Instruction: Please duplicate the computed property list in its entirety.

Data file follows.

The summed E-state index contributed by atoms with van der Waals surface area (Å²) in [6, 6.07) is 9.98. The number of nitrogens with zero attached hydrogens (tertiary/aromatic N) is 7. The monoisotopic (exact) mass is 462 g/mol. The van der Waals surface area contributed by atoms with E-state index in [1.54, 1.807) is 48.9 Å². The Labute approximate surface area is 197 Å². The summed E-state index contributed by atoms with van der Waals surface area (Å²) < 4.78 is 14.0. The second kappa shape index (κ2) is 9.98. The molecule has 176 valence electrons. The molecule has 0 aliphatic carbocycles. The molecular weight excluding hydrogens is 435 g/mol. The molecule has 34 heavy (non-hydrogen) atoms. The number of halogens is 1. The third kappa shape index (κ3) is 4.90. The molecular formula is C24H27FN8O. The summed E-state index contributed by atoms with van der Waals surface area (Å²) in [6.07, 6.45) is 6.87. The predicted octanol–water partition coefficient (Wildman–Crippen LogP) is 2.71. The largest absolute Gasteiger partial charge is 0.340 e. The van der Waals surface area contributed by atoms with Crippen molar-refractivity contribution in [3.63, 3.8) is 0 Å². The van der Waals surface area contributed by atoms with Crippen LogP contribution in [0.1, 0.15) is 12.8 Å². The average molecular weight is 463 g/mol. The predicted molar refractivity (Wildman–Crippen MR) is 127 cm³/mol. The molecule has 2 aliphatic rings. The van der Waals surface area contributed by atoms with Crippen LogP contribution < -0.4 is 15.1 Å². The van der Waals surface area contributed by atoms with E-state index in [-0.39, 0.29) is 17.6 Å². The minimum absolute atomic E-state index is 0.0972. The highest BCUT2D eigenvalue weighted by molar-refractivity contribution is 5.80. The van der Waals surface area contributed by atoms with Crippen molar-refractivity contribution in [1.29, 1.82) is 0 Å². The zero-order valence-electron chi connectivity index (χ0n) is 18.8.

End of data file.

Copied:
The summed E-state index contributed by atoms with van der Waals surface area (Å²) in [6, 6.07) is 9.98. The number of nitrogens with zero attached hydrogens (tertiary/aromatic N) is 7. The monoisotopic (exact) mass is 462 g/mol. The van der Waals surface area contributed by atoms with E-state index in [1.54, 1.807) is 48.9 Å². The Labute approximate surface area is 197 Å². The summed E-state index contributed by atoms with van der Waals surface area (Å²) < 4.78 is 14.0. The second kappa shape index (κ2) is 9.98. The molecule has 176 valence electrons. The molecule has 0 aliphatic carbocycles. The molecular weight excluding hydrogens is 435 g/mol. The molecule has 34 heavy (non-hydrogen) atoms. The number of halogens is 1. The third kappa shape index (κ3) is 4.90. The molecular formula is C24H27FN8O. The summed E-state index contributed by atoms with van der Waals surface area (Å²) in [6.07, 6.45) is 6.87. The predicted octanol–water partition coefficient (Wildman–Crippen LogP) is 2.71. The largest absolute Gasteiger partial charge is 0.340 e. The van der Waals surface area contributed by atoms with Crippen molar-refractivity contribution in [3.63, 3.8) is 0 Å². The van der Waals surface area contributed by atoms with Crippen LogP contribution in [0.1, 0.15) is 12.8 Å². The average molecular weight is 463 g/mol. The predicted molar refractivity (Wildman–Crippen MR) is 127 cm³/mol. The molecule has 2 aliphatic rings. The van der Waals surface area contributed by atoms with Crippen LogP contribution < -0.4 is 15.1 Å². The van der Waals surface area contributed by atoms with E-state index in [-0.39, 0.29) is 17.6 Å². The minimum absolute atomic E-state index is 0.0972. The highest BCUT2D eigenvalue weighted by molar-refractivity contribution is 5.80. The van der Waals surface area contributed by atoms with Crippen molar-refractivity contribution in [1.29, 1.82) is 0 Å². The zero-order valence-electron chi connectivity index (χ0n) is 18.8.